The College of Health & Wellness often talks about its applied learning approach being a core differentiator to its programming and outcomes. Can you share a bit more on this subject?
Laura: People often think about internships when we mention experiential learning and while that is true, it is just the beginning at JWU. Experiential learning is learning by doing, and our students learn by doing all the time! They participate in original research and publish their results. These include articles about gambling among young people, smart phone addiction, texting and traffic accidents, screen time and mental health, truly relevant topics for our college students. Classes include case studies of current events for students to study and solve. Students in our labs determine when an injured athlete is safe to return to play, or determine ideal body composition for a variety of sports.
Nancy: In the occupational therapy doctorate (OTD) program we recognize that students value learning with a direct connection to their future roles, so we focus on providing relevant experiential components in each class. We use case studies, videos, role-play, discussion and group activities so that students actively use their new knowledge, rather than sit passively in a lecture. We have also built simulation into our curriculum so that students can act as therapists in scenarios carefully crafted by faculty to correspond to course content in four major practice areas. Students in the OTD program participate in more than 50 of these scenarios and we are currently studying the impact that these learning opportunities have on student skills and anxiety levels.
Paul: Students are motivated to learn when they are engaged in solving a problem whether it be in the classroom or the research lab. Our Exercise and Sports Science students will work in our labs with real athletes and real clients of all ages and abilities to solve real life problems— whether it be improving athletic performance, maintaining optimal weight or being able to perform everyday tasks. Students will use state-of-the-art technology to assess the physical capacity of their clients and determine the type of program they need to develop to address their client’s needs. JWU faculty and Exercise and Sports Science students will utilize the resources of the Undergraduate Research Center and our two labs to conduct research and solve real-world challenges in the field.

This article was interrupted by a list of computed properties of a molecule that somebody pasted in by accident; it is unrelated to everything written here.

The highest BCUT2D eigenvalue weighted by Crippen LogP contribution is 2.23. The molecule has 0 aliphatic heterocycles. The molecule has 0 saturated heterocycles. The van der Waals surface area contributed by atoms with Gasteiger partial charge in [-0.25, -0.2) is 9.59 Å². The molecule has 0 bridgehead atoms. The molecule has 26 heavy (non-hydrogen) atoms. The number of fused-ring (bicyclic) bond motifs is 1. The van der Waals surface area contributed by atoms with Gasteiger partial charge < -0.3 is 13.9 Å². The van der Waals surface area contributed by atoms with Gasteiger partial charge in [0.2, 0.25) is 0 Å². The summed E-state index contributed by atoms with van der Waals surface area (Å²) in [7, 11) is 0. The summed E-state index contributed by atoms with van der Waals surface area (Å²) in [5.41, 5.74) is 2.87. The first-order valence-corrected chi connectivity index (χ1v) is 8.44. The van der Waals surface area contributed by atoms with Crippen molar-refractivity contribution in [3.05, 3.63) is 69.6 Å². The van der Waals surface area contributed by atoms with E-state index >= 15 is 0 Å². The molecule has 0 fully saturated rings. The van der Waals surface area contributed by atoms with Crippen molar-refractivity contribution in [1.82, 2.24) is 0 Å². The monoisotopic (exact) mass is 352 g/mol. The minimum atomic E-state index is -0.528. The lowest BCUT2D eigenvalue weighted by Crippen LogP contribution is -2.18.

Paul: The university’s College of Health & Wellness (CHW) will continue to expand, adding undergraduate and graduate programs, which will provide the people of Rhode Island with the skills and knowledge needed to obtain a satisfying and rewarding career. CHW faculty and students will work with Rhode Island employers and businesses to address specific needs whether they be in workforce development or answering research questions. CHW faculty and students will partner with healthcare providers to provide patients and clients services that they need to ensure that they can safely get back to everyday activities, allowing them to contribute to building a strong economy. Our Registered Dietitians, culinary and Exercise and Sports Science faculty will be able to assess how exercise, diet and food impact body fat and lean body mass to better help our clients achieve their goals. Our human performance lab has the equipment to assess an individual’s risk of injury as well as determine when it is safe to return to work or sports.
Laura: We have developed a comprehensive plan for the College of Health & Wellness to provide greatly needed healthcare workers to Rhode Island and surrounding states that address the various aspects of health while providing JWU students the opportunity of satisfying and well-paying careers. We will add graduate programs to provide our students even greater opportunities and touch all aspects of health. Our selection by the Accreditation Council for Education in Nutrition and Dietetics to open a Future Education Model Masters in Registered Dietetics (MSRD) program has been very gratifying and demonstrates the value of our approach. We will serve as a model to other institutions who wish to develop a modern MSRD. Our dieticians’ culinary experience makes them extremely desirable in the marketplace and very effective when helping clients change their eating plans. As we continue to expand, we will open new programs deepening our study of public health, health science and expanding into mental health and other allied health fields.